The Parque Nacional Sangay is Ecuador’s largest highland reserve, a sprawling wilderness – and a UNESCO World Heritage Site – covering more than 5000 square kilometres of the eastern Andean cordillera, spilling down into the Amazon basin. The park’s stunning sierra scenery takes in three volcanoes (Tungurahua, El Altar and Sangay), over three hundred lakes, pristine páramo and native cloudforest, providing a habitat for spectacled bears, Andean condors, pumas and deer, among other mammals, while jaguars, monkeys and ocelots inhabit the lower, tropical areas. There’s very little infrastructure for tourists and no marked trail system. Apart from the Guamote–Macas road, slicing through the park from the sierra to the Oriente, access to Parque Nacional Sangay is via a number of remote, potholed dirt roads leading to the various guarderías, or ranger stations, serving the different areas of the park, often situated near local communities that can be reached by bus. The entrance fee for foreigners is $10; the ticket is valid for two weeks in all the park’s various sectors.
Starting at the northern end of the park, the main attractions begin with Volcán Tungurahua (5023m), a snowcapped volcano normally approached via the Guardería Pondoa, south of Baños, but currently off-limits due to renewed volcanic activity. To the south, El Altar is the highest point in the park and the fifth-highest mountain in Ecuador. Once a volcano, an ancient eruption blew it asunder, leaving a jagged skeleton of rock, now a spectacular semicircle of nine summits teetering over a dazzling crater lake and a popular target for trekkers. Irascible Volcán Sangay (5230m), one of the world’s most active volcanoes, is the third great peak in the park, a difficult-to-reach and hazardous climbing proposition. Both it and El Placer hot springs are approached from the Guardería Alao, in the village of Alao, reachable by bus from Riobamba. Further south, there’s wonderful trekking around the Lagunas de Atillo and the Lagunas de Ozogoche, clutches of beautiful páramo lakes set in rugged scenery.
The best months to hike in these highland areas of Sangay are November to February, when the weather is at its driest and sunniest, though downpours can occur at any moment, so come prepared. Outside these months the area is prone to cold, wet, windy and sometimes foggy conditions.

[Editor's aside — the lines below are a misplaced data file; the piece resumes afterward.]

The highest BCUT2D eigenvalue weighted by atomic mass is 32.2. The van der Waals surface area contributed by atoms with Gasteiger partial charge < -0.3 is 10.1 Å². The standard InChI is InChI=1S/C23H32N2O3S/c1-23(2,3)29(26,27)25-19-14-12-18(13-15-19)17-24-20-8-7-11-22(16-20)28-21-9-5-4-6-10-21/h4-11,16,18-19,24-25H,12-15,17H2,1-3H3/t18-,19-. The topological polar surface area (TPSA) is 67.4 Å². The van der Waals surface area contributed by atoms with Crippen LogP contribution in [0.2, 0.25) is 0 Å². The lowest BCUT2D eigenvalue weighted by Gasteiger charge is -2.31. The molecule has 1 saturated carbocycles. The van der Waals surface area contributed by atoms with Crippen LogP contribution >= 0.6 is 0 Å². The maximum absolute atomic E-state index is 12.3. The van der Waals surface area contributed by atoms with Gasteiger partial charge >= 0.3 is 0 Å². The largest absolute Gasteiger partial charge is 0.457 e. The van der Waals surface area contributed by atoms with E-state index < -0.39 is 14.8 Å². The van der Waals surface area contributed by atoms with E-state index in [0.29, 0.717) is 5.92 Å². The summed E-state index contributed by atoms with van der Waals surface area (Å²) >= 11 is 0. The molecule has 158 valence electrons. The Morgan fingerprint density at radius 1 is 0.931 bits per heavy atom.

Twenty-five kilometres east of Riobamba, EL ALTAR (5320m) is an extinct, heavily eroded volcano rising to the south of Volcán Tungurahua. Named Cupac Urcu, or “sublime mountain”, in Quichua, El Altar boasts a breathtaking crater set within an amphitheatre of jagged, ice-capped peaks studded with hanging glaciers that are constantly rumbling and cracking. The principal of the volcano’s nine craggy summits is El Obispo, a difficult technical climb not conquered until 1963 and best left to experienced mountaineers. Lying in the bottom of the crater is Laguna Amarilla (4300m), whose yellow-green waters are dotted with blocks of ice that have calved off the glaciers above. A wide gap in the west side of the crater opens onto a flat plain known as the Valle de Collanes, providing easy access down to the lake.
El Altar can be reached on a highly rewarding two- to three-day round-trip hike, starting from the tiny village of Candelaria, a fifteen-kilometre drive down a dirt track southeast from the village of Penipe, which sits 22km northeast of Riobamba on the road to Baños. There are three to four weekday buses to Candelaria (two on Sat, none Sun; 1hr 30min) from the Terminal Oriental in Riobamba; alternatively, you can get to Penipe on any of the frequent Riobamba–Baños buses, and once there hire a truck from the square (about $10, ask around).
A popular option is to spend the first night at the Hacienda Releche (t03/2949761; $21–25), a fifteen-minute walk from Candelaria, where you can get good meals or use the kitchen yourself (extra charge). From here, you can hire horses and a guide for the five- to six-hour haul up to the Collanes plain ($8 each way), at the foot of the volcano, where the hacienda keeps a simple refuge with cooking facilities (same prices) and running water (you’ll need a sleeping bag). You’ll pass the park ranger station en route and will have to pay the $10 entrance fee. From the plain it’s only a couple of hours up to the gap in the crater rim, from where you can scramble down to the edge of the lake in about thirty minutes. Heading back, count on taking about an hour to get back up to the plain and another three to four hours back to Candelaria; some stretches of the path get extremely muddy after rainfall, so consider taking gaiters or rubber boots.
An alternative to doing it independently is to join a guided hike here, offered by Julio Verne Travel and Marco Cruz Expeditions in Riobamba.